Dallas, Emma Bell, Emma Ryland, Endgame, TNT, Which Ewing Dies?

Prisonera

‘ENDGAME’

Season 3, Episode 14

Telecast: September 22, 2014

Audience: 1.72 million viewers on September 22

Writer: Bruce Rasmussen

Director: Millicent Shelton

Synopsis: Bobby asks Luis to release Emma, but Luis frees Ann instead. When Emma tries to escape, Luis rapes her. After the CIA finds Nicolas and takes him into custody, he agrees to lead U.S. marshals to a meeting with El Pozolero at the Mexican house, but once the cartel’s thugs have Nicolas, they ditch the feds. John Ross tells Judith that Harris is working with the CIA, hires a commando squad to secretly follow him to Mexico and then goes to the cartel’s house, where he persuades Luis to sell him the Ewing Global assets in exchange for Emma’s release. After Emma returns Southfork, El Pozolero and Nicolas converge at the house, where Nicolas tries to prove his mettle by pointing a gun at John Ross’s head as Luis pressures him to shoot.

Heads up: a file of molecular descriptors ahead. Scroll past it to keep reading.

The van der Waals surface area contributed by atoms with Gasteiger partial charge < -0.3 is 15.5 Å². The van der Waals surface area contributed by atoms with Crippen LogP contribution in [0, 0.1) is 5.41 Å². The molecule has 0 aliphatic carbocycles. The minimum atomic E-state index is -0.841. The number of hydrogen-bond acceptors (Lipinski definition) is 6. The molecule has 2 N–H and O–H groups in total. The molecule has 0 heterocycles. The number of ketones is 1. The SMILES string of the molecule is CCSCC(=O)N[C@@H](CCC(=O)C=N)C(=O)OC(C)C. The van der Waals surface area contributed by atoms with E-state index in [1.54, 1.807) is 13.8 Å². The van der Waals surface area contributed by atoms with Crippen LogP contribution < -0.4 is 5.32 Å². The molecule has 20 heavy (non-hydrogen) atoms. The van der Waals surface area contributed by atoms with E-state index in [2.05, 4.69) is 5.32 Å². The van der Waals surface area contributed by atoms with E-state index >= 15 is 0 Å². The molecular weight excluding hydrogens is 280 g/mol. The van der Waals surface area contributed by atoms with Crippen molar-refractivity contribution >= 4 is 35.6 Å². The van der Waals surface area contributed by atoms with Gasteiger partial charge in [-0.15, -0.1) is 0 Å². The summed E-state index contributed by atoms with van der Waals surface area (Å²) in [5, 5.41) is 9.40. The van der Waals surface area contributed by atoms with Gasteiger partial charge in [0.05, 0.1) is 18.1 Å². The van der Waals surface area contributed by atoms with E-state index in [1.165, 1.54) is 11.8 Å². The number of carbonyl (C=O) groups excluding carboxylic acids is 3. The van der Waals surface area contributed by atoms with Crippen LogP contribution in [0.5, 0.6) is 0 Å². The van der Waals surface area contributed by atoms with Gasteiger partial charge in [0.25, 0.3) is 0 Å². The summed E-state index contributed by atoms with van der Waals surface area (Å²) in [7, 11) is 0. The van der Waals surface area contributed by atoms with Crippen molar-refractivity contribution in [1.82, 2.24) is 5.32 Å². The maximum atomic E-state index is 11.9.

Cast: Emma Bell (Emma Ryland), Jordana Brewster (Elena Ramos), Juan Pablo Di Pace (Nicolas Treviño), Patrick Duffy (Bobby Ewing), Julie Gonzalo (Pamela Ewing), Linda Gray (Sue Ellen Ewing), Josh Henderson (John Ross Ewing), Antonio Jaramillo (Luis), Judith Light (Judith Ryland), Carlos Miranda (Fernando), Jesse Metcalfe (Christopher Ewing), Kevin Page (Bum), Gino Anthony Pesi (George Tatangelo), Mitch Pileggi (Harris Ryland), Miguel Sandoval (El Pozolero), Brenda Strong (Ann Ewing), Mikal Vega (Walter)

“Endgame” is available at DallasTNT.com, Amazon and iTunes. Watch the episode and share your comments below.